Strength Training to Improve the Stagnant Squat
by TJ Hendrickson, DPT, OCS >> Request an Appointment
Stagnant with your squat?
Sometimes, the amount of information out there can get overwhelming when it comes to choosing a training program. How many reps, how many sets, how many days per week? Good news is there's an awesome program available that's both easy to follow and gets results. Starting Strength's novice progression is a great foundation for new or even seasoned lifters who have not yet run a linear progression.
In this case, being a novice is a good thing. Starting Strength's use of the term "novice" does not indicate that you are new to lifting or exercise. Instead, it specifies that you are new to the loading strategy implemented. Trainees who have not used a linear progression before, or in the recent past, can take advantage of the "novice effect." This effect allows a trainee to progressively add a small amount of weight to the bar each session, recover in 48 hours, and repeat. The program typically runs its course over a 9-12 week period.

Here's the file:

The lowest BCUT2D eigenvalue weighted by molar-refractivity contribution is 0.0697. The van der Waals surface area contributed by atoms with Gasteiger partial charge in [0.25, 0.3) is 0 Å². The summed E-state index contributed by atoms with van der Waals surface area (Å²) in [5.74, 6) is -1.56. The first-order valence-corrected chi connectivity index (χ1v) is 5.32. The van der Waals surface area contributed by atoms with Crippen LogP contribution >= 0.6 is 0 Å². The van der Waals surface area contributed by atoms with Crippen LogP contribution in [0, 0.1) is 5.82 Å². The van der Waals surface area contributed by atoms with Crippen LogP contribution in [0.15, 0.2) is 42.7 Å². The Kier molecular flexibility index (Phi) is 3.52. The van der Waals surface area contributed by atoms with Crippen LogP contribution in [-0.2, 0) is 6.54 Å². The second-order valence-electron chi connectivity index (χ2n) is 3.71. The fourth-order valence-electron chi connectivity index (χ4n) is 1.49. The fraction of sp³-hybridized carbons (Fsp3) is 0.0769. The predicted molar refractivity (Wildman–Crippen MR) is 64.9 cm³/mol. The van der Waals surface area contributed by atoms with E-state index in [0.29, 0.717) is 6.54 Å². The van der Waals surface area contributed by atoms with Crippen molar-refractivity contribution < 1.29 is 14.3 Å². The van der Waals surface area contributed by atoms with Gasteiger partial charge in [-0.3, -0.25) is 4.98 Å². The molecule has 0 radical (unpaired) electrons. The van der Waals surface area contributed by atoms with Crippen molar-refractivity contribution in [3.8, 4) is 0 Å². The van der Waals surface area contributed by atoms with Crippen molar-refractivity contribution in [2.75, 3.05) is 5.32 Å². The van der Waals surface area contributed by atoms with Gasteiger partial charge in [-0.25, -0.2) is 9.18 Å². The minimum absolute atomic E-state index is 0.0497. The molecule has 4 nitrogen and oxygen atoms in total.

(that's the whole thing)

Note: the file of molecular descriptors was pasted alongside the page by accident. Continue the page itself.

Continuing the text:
The basic structure of the program is based on an "A" and a "B" day which alternate for a total of 3 days per week of training. The actual program involves a squat, deadlift, overhead press and bench press which alternate days, but the squat is performed 3 times per week. There are some accessory lifts built in as well. (Further explanation in video below.)
For the purpose of this blog post, we will just talk about the squat portion. Essentially what you are doing is performing 3 sets of 5 repetitions of a back squat at a given weight, 3 days per week. At the start of the program, you may be able to add 10 pounds each session for the first few sessions, which may then taper to 2-5 pounds per session until you can no longer add weight. At that point, your linear progression is over and you will likely need to make the transition to an intermediate program with more volume and variability to make further progress.
Check out the video for more detail of the structure of the program, and how to find a starting weight.
All credit to Mark Rippetoe's Starting Strength for the information in this blog. Grab a copy of the book - it’s a great read!